ArticleA participant in our summer NEH workshop for teachers discusses the new ways she looks at maps, the erasure of Native people, and how she’ll be teaching this fall.
This summer I was excited to be accepted into a 2021 NEH Landmarks of American History and Culture virtual teacher workshop hosted by the Leventhal Map & Education Center called Mapping a New World: Places of Conflict and Colonization in 17th-Century New England. I took the class for several reasons. First, I needed professional development points to renew my license. Graduate credits are always nice, but the main reason I was excited to take this workshop was because I wanted to have a fascinating, thought-provoking, fun, intellectually stimulating experience that also met my personal goals of continuing to make my classes more anti-racist. I was so excited to learn more about Indigenous presence … and less excited with the idea of working with maps. What can I learn from maps? I wondered. They are just physical representations of facts and data and spaces.
What a world opened up for me! It was eye-opening to delve into the complexities of maps: It isn’t always what is on the map that is important; often it’s what isn’t on the map. And more importantly, it’s important to pay attention to who created the map and how that affected what they chose to include and how they chose to label and name places. Evidence of white supremacy and erasure of native peoples was clear from the earliest European maps of Turtle Island.
I now find myself seeing with new eyes. The erasure of past—and present—native peoples is so painfully present to me now. My whole perspective has shifted and I am constantly examining my own stereotypes, presumptions, and complacency in this erasure. I have already gone back to some of the lessons I created through an anti-racist lens last year and thought this needs to be changed. When I see interpretive signs, I see what is left out and vow to ask questions and push and help others to un-erase.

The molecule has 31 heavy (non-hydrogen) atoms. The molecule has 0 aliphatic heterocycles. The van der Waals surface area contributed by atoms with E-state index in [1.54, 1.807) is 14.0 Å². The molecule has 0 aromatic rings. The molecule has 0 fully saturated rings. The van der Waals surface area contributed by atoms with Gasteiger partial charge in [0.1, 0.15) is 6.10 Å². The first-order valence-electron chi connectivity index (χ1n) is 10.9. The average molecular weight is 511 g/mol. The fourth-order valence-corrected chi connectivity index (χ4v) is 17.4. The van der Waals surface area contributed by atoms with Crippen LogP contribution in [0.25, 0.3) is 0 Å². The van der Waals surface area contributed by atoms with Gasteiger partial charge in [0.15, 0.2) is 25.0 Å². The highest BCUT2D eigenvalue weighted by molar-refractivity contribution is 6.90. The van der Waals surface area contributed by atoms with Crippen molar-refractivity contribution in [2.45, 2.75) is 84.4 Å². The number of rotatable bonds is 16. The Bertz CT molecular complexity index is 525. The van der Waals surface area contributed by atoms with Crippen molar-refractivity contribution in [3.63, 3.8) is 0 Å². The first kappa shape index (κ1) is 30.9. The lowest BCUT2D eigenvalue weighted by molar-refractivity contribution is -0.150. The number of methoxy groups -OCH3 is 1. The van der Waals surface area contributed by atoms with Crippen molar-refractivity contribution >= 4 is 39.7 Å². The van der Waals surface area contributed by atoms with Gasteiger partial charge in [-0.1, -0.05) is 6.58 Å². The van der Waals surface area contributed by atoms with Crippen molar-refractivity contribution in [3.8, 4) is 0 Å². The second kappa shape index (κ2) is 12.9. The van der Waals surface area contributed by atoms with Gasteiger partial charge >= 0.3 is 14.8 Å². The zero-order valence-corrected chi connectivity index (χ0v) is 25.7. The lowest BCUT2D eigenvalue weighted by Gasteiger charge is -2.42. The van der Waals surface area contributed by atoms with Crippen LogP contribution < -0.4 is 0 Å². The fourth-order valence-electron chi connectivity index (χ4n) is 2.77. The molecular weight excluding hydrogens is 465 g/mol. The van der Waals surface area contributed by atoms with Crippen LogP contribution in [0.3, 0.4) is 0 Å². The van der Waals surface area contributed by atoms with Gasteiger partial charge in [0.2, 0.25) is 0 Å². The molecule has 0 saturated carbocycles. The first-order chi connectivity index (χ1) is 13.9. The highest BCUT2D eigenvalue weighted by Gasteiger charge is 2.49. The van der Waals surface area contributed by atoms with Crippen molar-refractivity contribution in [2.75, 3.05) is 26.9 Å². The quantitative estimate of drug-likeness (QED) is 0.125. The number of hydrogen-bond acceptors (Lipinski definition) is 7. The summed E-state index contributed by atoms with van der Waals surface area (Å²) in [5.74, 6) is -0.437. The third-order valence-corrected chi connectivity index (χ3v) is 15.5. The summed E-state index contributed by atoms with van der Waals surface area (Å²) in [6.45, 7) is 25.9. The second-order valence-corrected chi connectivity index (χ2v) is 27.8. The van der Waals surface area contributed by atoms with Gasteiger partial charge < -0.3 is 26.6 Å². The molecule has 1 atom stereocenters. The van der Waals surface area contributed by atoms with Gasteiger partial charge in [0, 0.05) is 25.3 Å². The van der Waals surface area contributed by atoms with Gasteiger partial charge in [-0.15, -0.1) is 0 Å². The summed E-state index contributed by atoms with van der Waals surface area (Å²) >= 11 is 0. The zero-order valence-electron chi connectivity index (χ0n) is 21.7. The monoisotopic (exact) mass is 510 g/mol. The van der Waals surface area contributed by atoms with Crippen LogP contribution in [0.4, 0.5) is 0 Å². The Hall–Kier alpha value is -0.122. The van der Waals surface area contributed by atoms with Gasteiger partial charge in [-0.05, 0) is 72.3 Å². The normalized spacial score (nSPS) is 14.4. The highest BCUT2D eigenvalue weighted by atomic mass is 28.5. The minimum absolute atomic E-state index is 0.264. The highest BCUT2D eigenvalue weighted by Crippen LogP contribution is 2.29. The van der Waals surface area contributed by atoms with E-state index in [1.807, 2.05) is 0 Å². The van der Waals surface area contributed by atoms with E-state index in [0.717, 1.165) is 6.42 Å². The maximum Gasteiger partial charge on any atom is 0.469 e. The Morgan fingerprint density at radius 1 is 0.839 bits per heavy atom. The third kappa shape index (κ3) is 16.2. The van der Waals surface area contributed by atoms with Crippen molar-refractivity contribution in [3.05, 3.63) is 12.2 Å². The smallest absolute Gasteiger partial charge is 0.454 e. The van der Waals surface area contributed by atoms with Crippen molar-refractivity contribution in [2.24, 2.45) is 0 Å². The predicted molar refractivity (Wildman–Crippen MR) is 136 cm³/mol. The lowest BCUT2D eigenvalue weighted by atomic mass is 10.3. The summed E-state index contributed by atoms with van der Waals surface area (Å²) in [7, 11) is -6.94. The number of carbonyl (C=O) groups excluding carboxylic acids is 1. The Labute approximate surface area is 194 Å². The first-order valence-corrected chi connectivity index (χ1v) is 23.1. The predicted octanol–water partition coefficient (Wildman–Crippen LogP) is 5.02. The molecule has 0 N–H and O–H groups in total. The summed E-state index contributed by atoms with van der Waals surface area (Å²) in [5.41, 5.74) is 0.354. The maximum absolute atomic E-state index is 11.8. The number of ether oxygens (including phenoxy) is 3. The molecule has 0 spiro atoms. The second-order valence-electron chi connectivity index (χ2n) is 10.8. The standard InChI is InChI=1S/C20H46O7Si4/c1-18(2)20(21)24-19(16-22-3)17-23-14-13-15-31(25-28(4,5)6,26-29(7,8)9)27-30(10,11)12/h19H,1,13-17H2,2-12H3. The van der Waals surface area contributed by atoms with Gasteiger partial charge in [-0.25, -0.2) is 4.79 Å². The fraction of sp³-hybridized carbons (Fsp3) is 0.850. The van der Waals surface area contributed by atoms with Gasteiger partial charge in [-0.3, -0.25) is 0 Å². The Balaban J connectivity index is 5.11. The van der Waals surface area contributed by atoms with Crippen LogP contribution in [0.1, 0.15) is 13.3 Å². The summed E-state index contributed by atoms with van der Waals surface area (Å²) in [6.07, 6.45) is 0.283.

My high school students are all immigrants. On the one hand, they have not grown up with the same myths that students who spent their whole lives here would have about the creation of this country. I have the opportunity to shape their view from scratch. On the other hand, they are not unfamiliar with the concepts of settler colonization and the myths that come with it, as many are from countries that had been colonized at some point.
I am excited about a place-based field trip at the beginning of the year starting right in our own backyard. After analyzing historical maps and place names of both Pigsgusset (known today as Watertown, MA) and Shawmut (known today as Boston), the students will look for clues about the history of colonization in both areas. They will look for what is represented, and what is left out. Eventually this will lead to an examination of current-day efforts to look at state and local seals, and culminate in a project asking the students to create their own seal to represent where they live.
I am incredibly grateful for the experience I had this summer. One of the most ongoing enjoyable parts about the class was the incredible number of paths and tangents I find myself going down. I set out to explore one topic and end up going off in a million different directions and finding out so much more that I set out to. This is just the beginning of a long adventure for me and my students.
Nyssa Patten is an ESL and sheltered history teacher at Watertown High School in Watertown, MA
To find out more about upcoming opportunities for K-12 educators, check out our professional development page.
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